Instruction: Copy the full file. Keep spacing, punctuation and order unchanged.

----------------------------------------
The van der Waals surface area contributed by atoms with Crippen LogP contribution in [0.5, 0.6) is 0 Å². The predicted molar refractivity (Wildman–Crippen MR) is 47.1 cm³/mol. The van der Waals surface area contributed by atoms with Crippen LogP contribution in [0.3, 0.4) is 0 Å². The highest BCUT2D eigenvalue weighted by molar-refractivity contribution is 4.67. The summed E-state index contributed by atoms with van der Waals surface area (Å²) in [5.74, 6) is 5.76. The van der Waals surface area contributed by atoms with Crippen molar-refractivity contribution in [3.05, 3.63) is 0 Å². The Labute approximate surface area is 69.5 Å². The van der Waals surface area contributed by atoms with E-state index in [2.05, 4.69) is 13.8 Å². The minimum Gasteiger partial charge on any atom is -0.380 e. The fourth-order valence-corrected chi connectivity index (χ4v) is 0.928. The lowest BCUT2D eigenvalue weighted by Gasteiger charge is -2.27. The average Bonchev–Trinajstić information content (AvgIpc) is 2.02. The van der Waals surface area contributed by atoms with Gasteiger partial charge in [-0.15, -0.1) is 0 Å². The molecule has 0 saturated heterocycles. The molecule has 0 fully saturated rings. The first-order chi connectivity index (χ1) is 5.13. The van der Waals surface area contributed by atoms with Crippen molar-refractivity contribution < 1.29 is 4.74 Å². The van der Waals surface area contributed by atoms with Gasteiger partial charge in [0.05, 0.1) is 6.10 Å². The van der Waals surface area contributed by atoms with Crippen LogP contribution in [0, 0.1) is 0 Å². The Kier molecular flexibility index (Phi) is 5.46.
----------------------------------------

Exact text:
The van der Waals surface area contributed by atoms with Crippen LogP contribution in [0.5, 0.6) is 0 Å². The predicted molar refractivity (Wildman–Crippen MR) is 47.1 cm³/mol. The van der Waals surface area contributed by atoms with Crippen LogP contribution in [0.3, 0.4) is 0 Å². The highest BCUT2D eigenvalue weighted by molar-refractivity contribution is 4.67. The summed E-state index contributed by atoms with van der Waals surface area (Å²) in [5.74, 6) is 5.76. The van der Waals surface area contributed by atoms with Crippen molar-refractivity contribution in [3.05, 3.63) is 0 Å². The Labute approximate surface area is 69.5 Å². The van der Waals surface area contributed by atoms with E-state index in [2.05, 4.69) is 13.8 Å². The minimum Gasteiger partial charge on any atom is -0.380 e. The fourth-order valence-corrected chi connectivity index (χ4v) is 0.928. The lowest BCUT2D eigenvalue weighted by Gasteiger charge is -2.27. The average Bonchev–Trinajstić information content (AvgIpc) is 2.02. The van der Waals surface area contributed by atoms with Gasteiger partial charge in [-0.15, -0.1) is 0 Å². The molecule has 0 saturated heterocycles. The molecule has 0 fully saturated rings. The first-order chi connectivity index (χ1) is 5.13. The van der Waals surface area contributed by atoms with Crippen molar-refractivity contribution < 1.29 is 4.74 Å². The van der Waals surface area contributed by atoms with Gasteiger partial charge in [0.05, 0.1) is 6.10 Å². The van der Waals surface area contributed by atoms with Crippen LogP contribution in [0, 0.1) is 0 Å². The Kier molecular flexibility index (Phi) is 5.46.